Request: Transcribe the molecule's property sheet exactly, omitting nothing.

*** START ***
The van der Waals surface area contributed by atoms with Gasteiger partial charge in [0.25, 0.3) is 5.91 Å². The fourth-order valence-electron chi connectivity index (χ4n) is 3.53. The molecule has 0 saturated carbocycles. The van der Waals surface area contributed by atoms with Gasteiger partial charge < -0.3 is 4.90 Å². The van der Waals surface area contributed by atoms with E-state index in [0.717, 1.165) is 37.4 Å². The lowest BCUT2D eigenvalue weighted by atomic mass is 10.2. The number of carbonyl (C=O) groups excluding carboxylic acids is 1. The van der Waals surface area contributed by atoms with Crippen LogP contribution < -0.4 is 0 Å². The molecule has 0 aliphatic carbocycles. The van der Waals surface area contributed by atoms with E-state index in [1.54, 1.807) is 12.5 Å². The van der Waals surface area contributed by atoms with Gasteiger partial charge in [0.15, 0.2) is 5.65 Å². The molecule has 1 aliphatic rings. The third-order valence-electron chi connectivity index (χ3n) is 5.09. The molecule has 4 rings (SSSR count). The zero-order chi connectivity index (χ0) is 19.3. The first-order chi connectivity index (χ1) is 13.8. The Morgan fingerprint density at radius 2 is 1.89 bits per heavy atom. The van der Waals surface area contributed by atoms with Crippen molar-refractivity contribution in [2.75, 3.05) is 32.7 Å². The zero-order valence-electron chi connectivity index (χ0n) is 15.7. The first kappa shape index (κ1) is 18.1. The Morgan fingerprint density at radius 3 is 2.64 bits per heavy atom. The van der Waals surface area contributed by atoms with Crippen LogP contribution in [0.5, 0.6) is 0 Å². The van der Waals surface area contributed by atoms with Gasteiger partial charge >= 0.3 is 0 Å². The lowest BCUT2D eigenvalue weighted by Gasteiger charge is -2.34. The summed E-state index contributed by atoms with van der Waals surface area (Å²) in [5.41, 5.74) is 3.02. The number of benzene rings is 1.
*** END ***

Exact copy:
The van der Waals surface area contributed by atoms with Gasteiger partial charge in [0.25, 0.3) is 5.91 Å². The fourth-order valence-electron chi connectivity index (χ4n) is 3.53. The molecule has 0 saturated carbocycles. The van der Waals surface area contributed by atoms with Gasteiger partial charge < -0.3 is 4.90 Å². The van der Waals surface area contributed by atoms with E-state index in [0.717, 1.165) is 37.4 Å². The lowest BCUT2D eigenvalue weighted by atomic mass is 10.2. The number of carbonyl (C=O) groups excluding carboxylic acids is 1. The van der Waals surface area contributed by atoms with Crippen LogP contribution < -0.4 is 0 Å². The molecule has 0 aliphatic carbocycles. The van der Waals surface area contributed by atoms with E-state index in [1.54, 1.807) is 12.5 Å². The van der Waals surface area contributed by atoms with Gasteiger partial charge in [0.15, 0.2) is 5.65 Å². The molecule has 1 aliphatic rings. The third-order valence-electron chi connectivity index (χ3n) is 5.09. The molecule has 4 rings (SSSR count). The zero-order chi connectivity index (χ0) is 19.3. The first-order chi connectivity index (χ1) is 13.8. The Morgan fingerprint density at radius 2 is 1.89 bits per heavy atom. The van der Waals surface area contributed by atoms with Crippen molar-refractivity contribution in [2.75, 3.05) is 32.7 Å². The zero-order valence-electron chi connectivity index (χ0n) is 15.7. The first kappa shape index (κ1) is 18.1. The Morgan fingerprint density at radius 3 is 2.64 bits per heavy atom. The van der Waals surface area contributed by atoms with Crippen LogP contribution in [0.5, 0.6) is 0 Å². The van der Waals surface area contributed by atoms with Gasteiger partial charge >= 0.3 is 0 Å². The lowest BCUT2D eigenvalue weighted by Gasteiger charge is -2.34. The summed E-state index contributed by atoms with van der Waals surface area (Å²) in [5.41, 5.74) is 3.02. The number of benzene rings is 1.